No Routine....a routine?!


It's been 5 days since I blogged about letting go of the "perfect" schedule. When I decided to do this I was really stressed that things would be more difficult on me and on him, however, I am finding that while we are not on an exact time table every day, he is working himself into a rather predictable routine and that is nice. We've also had a lot less crying in our house. And I think that the chronically overtired child that I had is a thing of the past. Praise the Lord!

Reading the book, "Healthy Sleep Habits, Happy Child" has really helped me to understand sleep, especially in babies. The author, Dr. Marc Weissbluth, is a pediatrician, sleep researcher, and a father of four sons. I'm still working on getting through the book, but some of the things that I like that I am implementing in our home are as follows:

  • Let sleeping babies sleep.
  • Don't wake a sleeping baby. (Obviously, this isn't for a newborn the first two weeks, because they would sleep their days away and not eat.) Babies naturally develop sleep rhythms just like we have our natural sleep rhythms. It makes sense that they will nap best when they are most tired.
  • Daytime sleep is different than nightime sleep. You will have to read the book to see what I mean about this.
  • Follow your babies sleepy cues and don't get into the "overtired zone." Sleepy cues are: decreased activity, slower motions, less vocal, sucking is slower/weaker, quieter, calmer, appearing less interested in surroundings, eyes less focused, doopy eyelids, yawning. Overtired zone: fussing, rubbing eyes, irritable, cranky.
  • 80% of babies do not cry when going to sleep if you follow their sleepy cues and put them down in that time frame - I didn't believe this at first, but after a week of doing this, Micaiah falls asleep almost instantly if I time it right and there's barely any crying, even at night going to bed. He also will cry if I do NOT take him to his room to sleep. THAT's a change from a few weeks ago!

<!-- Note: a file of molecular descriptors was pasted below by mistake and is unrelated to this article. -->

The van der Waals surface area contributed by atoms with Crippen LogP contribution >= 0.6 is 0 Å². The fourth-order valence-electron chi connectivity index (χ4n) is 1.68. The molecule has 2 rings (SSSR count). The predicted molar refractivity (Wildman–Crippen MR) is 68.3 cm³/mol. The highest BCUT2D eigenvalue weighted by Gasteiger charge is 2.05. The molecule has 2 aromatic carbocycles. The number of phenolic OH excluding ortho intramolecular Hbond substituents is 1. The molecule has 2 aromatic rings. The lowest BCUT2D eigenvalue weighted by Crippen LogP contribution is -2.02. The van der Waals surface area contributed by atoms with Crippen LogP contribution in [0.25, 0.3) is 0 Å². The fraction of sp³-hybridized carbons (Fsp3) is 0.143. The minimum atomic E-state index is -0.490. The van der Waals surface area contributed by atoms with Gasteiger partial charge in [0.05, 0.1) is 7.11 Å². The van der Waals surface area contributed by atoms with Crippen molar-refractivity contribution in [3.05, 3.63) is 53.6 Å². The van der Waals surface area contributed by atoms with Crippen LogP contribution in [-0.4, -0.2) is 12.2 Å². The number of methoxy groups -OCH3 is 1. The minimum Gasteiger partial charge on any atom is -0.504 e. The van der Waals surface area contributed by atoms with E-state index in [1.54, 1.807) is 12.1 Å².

• Babies who nap well, spend more time in the quiet alert mode, which means they are learning more/better than other babies, which continues into their childhood.
  • Nighttime sleep gets organized before daytime sleep.
  • Morning naps are often better than afternoon naps because morning naps are easier for children to continue in their REM sleep cycle.

He covers so many sleep problems and issues from a researcher's point of view. The book talks about sleep throughout a child's entire life. The chapters are broken up for easy reference for where your child is in age. It's an interesting read to learn more about sleep.

So far, Micaiah is turning into a GREAT sleeper and I am very pleased. He has went from 45 minute naps to 1.5 - 2.5 hour naps! The only issue I am really facing right now is that in the evening to late evening he will take these mini naps (an hour or less), but by about 10:30-11 pm he is ready to be fed and then is out for two four hour stretches. Morning naps have been going pretty well, too. Working like clock work to be fed every 3 hours. I would like for his bed time to be earlier, obviously, but I can't force him to sleep and he is spending a lot of time in that quiet alert mode looking around, listening, and taking a lot in, so I know he is learning from us and what we are doing. So for now, that time is family time, or daddy time, because by this point, mama is ready for bed and dad can give a bottle!

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